And Then She Wrote About The Things She Loved

 

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It has been a while since I posted here, but I have been writing!

Here are two pieces I’ve written for other publications on pop culture:

Lecrae’s ‘All Things Work Together’ Is a Grace-Filled Mic Drop

“Over the past several years, Lecrae’s critics have accused him of being divisive and too political, questioning whether he was “still saved” because he signed with Columbia and attended a Kanye West concert. Lecrae answers them all: He is a mascot no more. All Things Work Together is bigger than the critics; it is the story of a man who was lost but, by the grace of God, was found.”

Roses from Concrete: The Irrepressible Spirit of the Ladies of Ste

“Step is a movie about young black women from impoverished backgrounds who hope and have joy and how hope and joy refuse to let the circumstances of life have the final say. They are the roses that grew from concrete. And they are teaching us what it means to flourish even in the brokenness of this world.”

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And Then She Remembered the Truth

Alternatively Titled: On Beyoncé, the Grammys and feeling second best in the Church

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“Lemonade” was the album of the year regardless of who went home with the award last night. The devastation and anger many felt at the result is all too common. Beyoncé was invited to sit front row for the show, her “iconic performance” was teased before every commercial break until she performed (the Recording Academy’s own words), but she wasn’t recognized in one non-genre category (the biggest awards of the night). In fact, Beyoncé has been nominated for 62 Grammys and has only won one non-genre award.

I get it “Lemonade” wasn’t as accessible as “25.”  It was a visually stunning work on the beauty and the burden of being a black woman, a wife, a mother.  It was complicated and didn’t fit neatly or quietly into a box.

But, this isn’t just about Beyoncé, it’s about all the ways black people, specifically black women are consistently told they aren’t good enough, for black women it’s the “you are pretty for a black girl.” It is heartbreaking all the ways America will profit off our bodies, applaud our culture, enjoy our gifts, but not embrace us.

Even in the church, where we profess unity as the body of Christ, women of color are often marginalized. We are picked last. We are told we are too loud, too domineering, too stubborn, because we aren’t understood. And rather than make the effort at understanding, we are told our gifts aren’t good enough, we’re not submissive enough, we’re not soft enough, we’re not quiet enough, we haven’t waited enough…. we aren’t enough.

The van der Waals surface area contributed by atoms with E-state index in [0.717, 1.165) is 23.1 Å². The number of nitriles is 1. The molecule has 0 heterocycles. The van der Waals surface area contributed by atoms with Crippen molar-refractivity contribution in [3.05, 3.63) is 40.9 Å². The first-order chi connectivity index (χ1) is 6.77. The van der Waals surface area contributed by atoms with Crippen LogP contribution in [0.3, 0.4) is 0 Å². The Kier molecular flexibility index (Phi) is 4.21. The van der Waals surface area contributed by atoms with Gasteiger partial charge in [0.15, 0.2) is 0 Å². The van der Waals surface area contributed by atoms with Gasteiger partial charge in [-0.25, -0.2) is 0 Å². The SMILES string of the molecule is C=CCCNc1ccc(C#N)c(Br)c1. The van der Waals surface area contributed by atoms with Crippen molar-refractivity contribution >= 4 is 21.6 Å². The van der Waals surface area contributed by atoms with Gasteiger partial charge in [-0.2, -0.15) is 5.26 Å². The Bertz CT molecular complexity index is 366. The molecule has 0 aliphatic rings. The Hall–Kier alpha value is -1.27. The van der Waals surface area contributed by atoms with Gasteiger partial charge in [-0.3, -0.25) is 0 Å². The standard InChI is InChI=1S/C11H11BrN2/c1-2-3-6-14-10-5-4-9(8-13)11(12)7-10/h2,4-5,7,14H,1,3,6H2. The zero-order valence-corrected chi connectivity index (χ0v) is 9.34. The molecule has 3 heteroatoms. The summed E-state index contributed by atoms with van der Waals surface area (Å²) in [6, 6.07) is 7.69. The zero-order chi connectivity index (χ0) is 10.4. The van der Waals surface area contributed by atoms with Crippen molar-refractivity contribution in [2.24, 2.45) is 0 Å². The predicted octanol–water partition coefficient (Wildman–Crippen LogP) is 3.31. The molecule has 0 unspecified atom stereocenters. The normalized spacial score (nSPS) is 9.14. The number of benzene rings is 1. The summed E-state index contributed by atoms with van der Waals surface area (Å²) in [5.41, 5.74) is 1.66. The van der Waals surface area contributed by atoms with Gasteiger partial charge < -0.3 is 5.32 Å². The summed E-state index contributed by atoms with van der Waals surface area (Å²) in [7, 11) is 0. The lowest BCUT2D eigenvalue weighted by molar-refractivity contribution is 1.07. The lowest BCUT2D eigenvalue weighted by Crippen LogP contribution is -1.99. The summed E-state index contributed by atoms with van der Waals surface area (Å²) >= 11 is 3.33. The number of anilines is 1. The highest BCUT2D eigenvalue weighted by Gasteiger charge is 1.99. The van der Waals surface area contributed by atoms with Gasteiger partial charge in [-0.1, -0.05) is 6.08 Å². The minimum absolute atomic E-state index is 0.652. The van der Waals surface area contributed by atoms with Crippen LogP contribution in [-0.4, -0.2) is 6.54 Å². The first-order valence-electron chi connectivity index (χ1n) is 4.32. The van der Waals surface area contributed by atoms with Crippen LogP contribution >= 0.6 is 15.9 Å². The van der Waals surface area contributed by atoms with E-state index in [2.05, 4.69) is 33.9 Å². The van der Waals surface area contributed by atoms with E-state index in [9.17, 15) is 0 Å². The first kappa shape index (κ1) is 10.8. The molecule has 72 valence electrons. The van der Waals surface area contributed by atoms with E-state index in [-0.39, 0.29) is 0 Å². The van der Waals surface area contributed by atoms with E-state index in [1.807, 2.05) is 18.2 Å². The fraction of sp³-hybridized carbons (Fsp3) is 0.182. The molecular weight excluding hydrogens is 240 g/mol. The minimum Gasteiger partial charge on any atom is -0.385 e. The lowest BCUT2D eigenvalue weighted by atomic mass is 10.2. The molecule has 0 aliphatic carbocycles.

But here’s the thing, we are worthy regardless of what culture says or how the flawed people of the church make us feel sometimes. We are worthy because we are created in the image of God. We are worthy because we are daughters of the King.

Recognition doesn’t change our identity. In the same way that Eddie Murphy’s character in “Coming to America” was a prince even while he lived in a dump in Queens and worked in a fast food restaurant.  He was always a Prince regardless of whether his co-workers at McDowell’s recognized him as one.  Whether he lived in the projects or a palace, his lineage remained the same, being born to the King, made him an heir. Just as we are made co-heirs with Christ when we are born-again through our confession of Christ as our Savior.

We are enough, not by our own efforts or the recognition of our leaders. We are enough because of who Christ is and what He has done.

Beyoncé is still Beyoncé. And we are still co-heirs with Christ, regardless of whether the leaders or the powerful sees us.  God does. This is not to in any way suggest the tendency to ignore or marginalize women of color is okay. This is about how we choose to receive or not receive the actions or in some cases the inactions of others.

I am choosing not to receive it, because it’s a lie. God does value us. I am a daughter of the King. God does see me. Just as He saw Hagar when she was forced to flee Sarah’s abuse. When the Angel of the Lord appeared to her in the desert, it says in Genesis 16:13, So she named the Lord who spoke to her, “You are El-Roi”; for she said, “Have I really seen God and remained alive after seeing him?” (NRSV)